Monday, 19 January 2009

Marketing and Operational Research

My impressions are that in the United Kingdom, surprisingly few O.R. scientists have published papers relating to marketing. The U.S. O.R. society, INFORMS, publishes a journal devoted to quantitative marketing, but there is no comparable interest in the U.K.. Over the years, I have had one or two encounters with projects relating to some aspect of marketing, but have never got a sense that marketing departments use O.R. advice very much. Some of the projects have started with the adage "Half the money spent on advertising is wasted -- but nobody knows which half; if you knew which half, you would make a fortune."

In my postgraduate course we came across a problem which I have never seen written up, perhaps because the problem was trying to build a model to explain some anomalous data and the parameters would have been a commercial secret. So here, nearly forty years after it happened, is a summary.

For many years, the dominant company in the U.K. market for potato crisps was "Smith's". They held over half the market. Then a new brand was launched, called Golden Wonder. Over the subsequent few months, surveys were carried out to try to measure brand awareness. The problem was that the percentage answering the question "What was the brand of crisps that you last bought?" with "GW" was far lower than the percentage market share for GW. Why?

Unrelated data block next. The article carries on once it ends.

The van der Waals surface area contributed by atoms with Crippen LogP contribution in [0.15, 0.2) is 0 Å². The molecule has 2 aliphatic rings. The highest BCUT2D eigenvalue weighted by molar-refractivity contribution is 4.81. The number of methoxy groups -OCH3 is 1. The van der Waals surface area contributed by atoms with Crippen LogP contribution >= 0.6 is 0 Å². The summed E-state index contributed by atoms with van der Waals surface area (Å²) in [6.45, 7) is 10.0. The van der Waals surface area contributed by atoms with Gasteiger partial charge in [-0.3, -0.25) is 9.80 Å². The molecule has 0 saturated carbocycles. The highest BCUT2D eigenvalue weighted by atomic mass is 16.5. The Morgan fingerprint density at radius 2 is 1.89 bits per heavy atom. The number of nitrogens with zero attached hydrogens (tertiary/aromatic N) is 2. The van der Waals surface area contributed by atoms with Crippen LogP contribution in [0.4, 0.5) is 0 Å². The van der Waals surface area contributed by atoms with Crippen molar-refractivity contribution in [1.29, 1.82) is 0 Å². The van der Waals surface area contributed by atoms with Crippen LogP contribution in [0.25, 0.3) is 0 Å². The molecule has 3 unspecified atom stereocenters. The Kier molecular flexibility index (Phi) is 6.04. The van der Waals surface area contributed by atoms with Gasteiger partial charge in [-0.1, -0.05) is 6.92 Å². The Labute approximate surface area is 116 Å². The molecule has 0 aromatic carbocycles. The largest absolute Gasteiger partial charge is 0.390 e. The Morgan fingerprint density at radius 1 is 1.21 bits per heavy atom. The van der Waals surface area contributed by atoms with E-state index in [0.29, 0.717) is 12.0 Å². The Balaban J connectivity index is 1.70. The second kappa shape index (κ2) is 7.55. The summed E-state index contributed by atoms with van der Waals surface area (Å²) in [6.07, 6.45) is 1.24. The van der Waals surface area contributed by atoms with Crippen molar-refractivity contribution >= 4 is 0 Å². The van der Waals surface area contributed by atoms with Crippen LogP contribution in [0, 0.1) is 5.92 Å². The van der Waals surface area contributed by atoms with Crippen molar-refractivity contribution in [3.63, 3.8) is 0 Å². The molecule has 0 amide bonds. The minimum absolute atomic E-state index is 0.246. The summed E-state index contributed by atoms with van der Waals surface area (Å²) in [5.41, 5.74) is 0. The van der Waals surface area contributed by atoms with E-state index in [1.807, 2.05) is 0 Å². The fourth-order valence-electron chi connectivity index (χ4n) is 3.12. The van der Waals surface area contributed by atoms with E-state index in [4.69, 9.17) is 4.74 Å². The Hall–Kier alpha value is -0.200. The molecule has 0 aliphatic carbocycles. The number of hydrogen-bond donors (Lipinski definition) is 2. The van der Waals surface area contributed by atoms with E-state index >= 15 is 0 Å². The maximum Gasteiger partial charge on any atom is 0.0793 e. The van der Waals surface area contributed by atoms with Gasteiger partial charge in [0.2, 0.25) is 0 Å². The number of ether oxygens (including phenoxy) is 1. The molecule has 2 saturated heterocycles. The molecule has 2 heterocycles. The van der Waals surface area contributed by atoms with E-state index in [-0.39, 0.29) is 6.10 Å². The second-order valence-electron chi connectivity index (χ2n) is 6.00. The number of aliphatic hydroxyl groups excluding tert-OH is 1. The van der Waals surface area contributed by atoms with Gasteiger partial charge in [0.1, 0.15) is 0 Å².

The answer was inertia and lack of awareness of the brand. Purchasers would ask for a "packet of crisps" and since most shops (and especially bars) only stocked one brand of an item that occupied a lot of storage space, the purchasers accepted what they were given and did not associate their purchase with a brand -- and Smith's had been the leading brand for so long that the association was "Smithscrisps" as one word.

So, as students, we were asked to re-work what the consultants had done, and build a model to link the growth over time of the sales and the growth over time of the awareness. It taught us about building and fitting nonlinear models, and a little about the vagaries of our fellow humans. But it could never have been written up as a paper!

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